The philosophy of responsibility may be best represented in the problematic role of information and national security in a virtual surveillance state where Ed Snowden may be a vampire presently in the undead transit lounge of a Russian airport, avoiding the cleansing hot light of sunshine law. The disclosure of information asymmetrically held by a democratic state committed to a public sphere operates in contradiction to its multinational, geopolitical obligations.

Capital is dead labour, that, vampire-like, only lives by sucking living labour, and lives the more, the more labour it sucks. The time during which the labourer works, is the time during which the capitalist consumes the labour-power he has purchased of him. [4] If the labourer consumes his disposable time for himself, he robs the capitalist Link

Virtuality has conditioned all forms of labour to some degree, creating different classes of worker, set against each other, not conscious of the web of virtuality that links them all into a single multitude. That unity is virtual in one sense – a potential that could be activated by virtuality in another sense, the resources of the net.

Come below the squiggle for more “mysterious forces or powers that govern the world and the lives of those who reside within it, but also a range of artistic forms that function in conjunction with these vodun (sic) energies.”

Anti-Capitalist Meetup: 31 March 2013 an ACM Introduction by Annieli

I have been thinking about how to introduce some of the methodologies we use in DK to augment the basic liberalism and progressivism necessary to produce more and better Democrats. This piece is intended to introduce some basic texts which for many might seem too simplistic and even heretical but are hopefully useful for those wanting to consider that many of the perspectives often reflected in DK have a sincere and authentic theoretical foundation.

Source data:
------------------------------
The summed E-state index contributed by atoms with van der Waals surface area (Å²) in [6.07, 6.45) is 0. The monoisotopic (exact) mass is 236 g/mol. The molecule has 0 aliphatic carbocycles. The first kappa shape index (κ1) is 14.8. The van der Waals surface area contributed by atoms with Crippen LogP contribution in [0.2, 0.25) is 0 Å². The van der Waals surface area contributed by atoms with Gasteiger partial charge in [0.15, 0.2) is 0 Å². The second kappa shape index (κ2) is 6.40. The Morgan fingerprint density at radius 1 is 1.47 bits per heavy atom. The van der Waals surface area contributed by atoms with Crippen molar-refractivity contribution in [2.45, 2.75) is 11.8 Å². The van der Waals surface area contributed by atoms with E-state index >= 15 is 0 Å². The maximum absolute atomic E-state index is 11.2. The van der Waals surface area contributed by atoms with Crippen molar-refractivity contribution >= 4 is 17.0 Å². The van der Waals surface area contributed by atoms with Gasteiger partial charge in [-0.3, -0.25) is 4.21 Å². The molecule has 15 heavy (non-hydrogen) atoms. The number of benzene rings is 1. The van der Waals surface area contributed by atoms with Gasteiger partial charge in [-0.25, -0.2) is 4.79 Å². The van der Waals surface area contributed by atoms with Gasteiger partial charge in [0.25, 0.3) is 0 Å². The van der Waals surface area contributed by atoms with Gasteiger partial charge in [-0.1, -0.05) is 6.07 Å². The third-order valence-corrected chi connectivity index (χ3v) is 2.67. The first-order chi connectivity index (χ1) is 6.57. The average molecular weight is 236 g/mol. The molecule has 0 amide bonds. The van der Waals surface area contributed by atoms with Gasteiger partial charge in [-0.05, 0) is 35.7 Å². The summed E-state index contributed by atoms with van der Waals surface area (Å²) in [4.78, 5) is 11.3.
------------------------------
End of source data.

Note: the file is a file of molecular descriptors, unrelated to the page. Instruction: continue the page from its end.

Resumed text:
I chose a recent diary by Kos on conservative understanding of the decline in bee populations to serve as an example of how an understanding of Marx can add to the interpretive strength of an already strong argument. The “light comes on” is not enlightenment in any earth-shaking sense but it is a reflection on the need to consider that there are preexisting social analysis methodologies that have made progressives more effective in guiding action and organizing resistance to the rise of RW power.

Buried way at the bottom of this piece on the increasing death rate of honey bees:

But Mr. Adee (the South Dakota owner of the nation’s largest beekeeping company), who said he had long scorned environmentalists’ hand-wringing about (pesticide use in crops), said he was starting to wonder whether they had a point.

Of the “environmentalist” label, Mr. Adee said: “I would have been insulted if you had called me that a few years ago. But what you would have called extreme – a light comes on, and you think, ‘These guys really have something. Maybe they were just ahead of the bell curve.'”

I’m going to do some stereotyping and assume that a South Dakota farmer who scorns “extremist” environmentalist is a Republican. It’s not much of a stretch. So like Sen. Rob Portman’s conversion on marriage equality because of his gay son, or Sen. Mark Kirk’s conversion on health care services to the less-wealthy because of his debilitating stroke, Adee decides that maybe the dirty fucking hippies are onto something when he, himself, is directly affected by unfettered degradation of our environment.